Die nah, in mixing with strangers, and the daughters of the land, got polluted and defiled; which was so resented by Simeon and Levi that they came boldly upon the city where Hamor and Shechem dwelt, and slew all the males, and made a great spoil. A man that gathered sticks on the Sabbath-day was stoned to death for so doing; which to us who see not the reasons of it, seems too great a punishment for so small an offence, or too great an event for so little a cause, was there not a fur.. ther meaning, and an internal sense in it, as in the above case of Dinah. See Arc. Cæl. n. 4493. When the walls of Jericho fell down, the fall was great, and the consequence still greater; but the means used were small and insignificant. The same means occasioned a panic, and discomfited the whole host of the Midianites. Uzza, for only touching, or putting his hand to the ark of God, when it was likely to fall from the stumbling of the oxen that drew it, was instantly struck with death for it, which in the history and mere relation only, seems an event not adequate to the cause, especially as there seemed to be a good design in Uzza. It is said David was displeased because the Lord had made a breach upon Uzza; but it was one of those marvellous things in righteousness better taken in the spirit than in the letter of it. And here, may we not say in this, and
in such like things, O! the depth of the riches, both of the wisdom and knowledge of God! how unsearchable are his judgments, and his ways past finding out! --Things most strange and unaccountable to us, are all right and good as they come from him, even the most adverse, the most dark and intricate; and have love and mercy in them, however they may appear at present. He delighteth in mercy; and such also are his wisdom and power, that he equally delights to display himself in bringing about his grand and most noble purposes, by ways and means seemingly little, and to our view unlikely to accomplish them. He humbleth himself to behold the things which are in heaven, as well as in earth; yet so condescending as not to think the meanest of his creatures beneath his notice, or above his care: nay, he makes use of them to accomplish his vast designs, and to execute the great counsels of his will. How then ought man to lie in the dust before him!'adore where he cannot comprehend, believing him to be the Great God and our Saviour Jesus Christ: though to make his greatness and power more conspicuously known, he brings about great events, by little, small, and sometimes apparently frivolous causes and occasions.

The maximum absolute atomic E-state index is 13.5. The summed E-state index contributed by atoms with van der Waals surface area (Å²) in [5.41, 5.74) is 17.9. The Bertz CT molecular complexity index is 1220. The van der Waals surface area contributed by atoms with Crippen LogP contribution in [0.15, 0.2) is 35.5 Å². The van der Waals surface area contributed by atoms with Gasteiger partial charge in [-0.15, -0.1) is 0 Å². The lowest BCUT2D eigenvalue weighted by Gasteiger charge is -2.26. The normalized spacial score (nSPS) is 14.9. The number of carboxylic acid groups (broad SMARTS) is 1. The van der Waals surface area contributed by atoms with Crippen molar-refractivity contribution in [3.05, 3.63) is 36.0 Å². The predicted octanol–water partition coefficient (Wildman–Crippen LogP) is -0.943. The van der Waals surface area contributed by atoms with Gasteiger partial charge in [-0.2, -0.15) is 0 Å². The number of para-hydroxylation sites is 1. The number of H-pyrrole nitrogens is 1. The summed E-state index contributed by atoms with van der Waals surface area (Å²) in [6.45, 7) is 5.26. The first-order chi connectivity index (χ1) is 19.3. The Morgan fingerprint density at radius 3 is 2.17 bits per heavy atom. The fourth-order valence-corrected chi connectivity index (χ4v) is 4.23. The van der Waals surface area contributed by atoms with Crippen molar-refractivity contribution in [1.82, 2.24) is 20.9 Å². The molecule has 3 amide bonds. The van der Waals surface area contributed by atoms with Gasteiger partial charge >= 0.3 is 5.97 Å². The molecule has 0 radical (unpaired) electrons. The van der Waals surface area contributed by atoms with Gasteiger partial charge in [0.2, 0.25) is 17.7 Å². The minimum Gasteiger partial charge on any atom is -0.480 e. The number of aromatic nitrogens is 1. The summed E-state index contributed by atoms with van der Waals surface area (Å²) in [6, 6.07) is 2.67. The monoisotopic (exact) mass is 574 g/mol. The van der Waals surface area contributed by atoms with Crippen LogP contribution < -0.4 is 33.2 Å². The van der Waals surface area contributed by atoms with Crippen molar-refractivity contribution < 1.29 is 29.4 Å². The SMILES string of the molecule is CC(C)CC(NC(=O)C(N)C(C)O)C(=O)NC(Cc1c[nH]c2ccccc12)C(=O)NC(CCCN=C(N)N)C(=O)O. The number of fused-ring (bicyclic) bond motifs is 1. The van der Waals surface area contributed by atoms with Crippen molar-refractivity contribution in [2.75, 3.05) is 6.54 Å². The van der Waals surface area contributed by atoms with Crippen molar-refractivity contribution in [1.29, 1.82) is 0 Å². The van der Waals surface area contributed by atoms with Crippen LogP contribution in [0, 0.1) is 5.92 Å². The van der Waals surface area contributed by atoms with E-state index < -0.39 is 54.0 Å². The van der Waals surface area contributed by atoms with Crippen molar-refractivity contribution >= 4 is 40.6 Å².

ON ON THE CHURCH OF GOD. IT is possible that many may conceive themselves to be of the Church of God who have neither part nor lot therein, and that others may conceive themselves to be out of the Church who are nevertheless real members thereof; it becomes, therefore, a subject of serious enquiry What is that which constitutes the true Church of God? what is that without which it cannot with prow priety be said to exist?
The Greek and Latin word which we translate Church iş Ecclesia, which originally meant an orderly assembly of the people legally called together in contradistinction to Agora which meant a confused and promiscuous multitude: But although the word Ecclesia originally meant an assembly of a secular or civil nature, yet, as made use of by the Apostles and primitive Christians, we are to understand by it a religious assembly; and this is the true idea which is to be attached to the word Church; the Church is a religious assembly, or, in other words an assembly, society, or congregation of religious persons.
In the most general or catholic sense the word means the whole people of God, consisting of all those religiously disposed persons of all nations who “ fear God and work righteousness," according to the best light which they have received. “The general assembly and Church of the first-born who are written in heaven." Therefore our author says,
- The Church is catholic or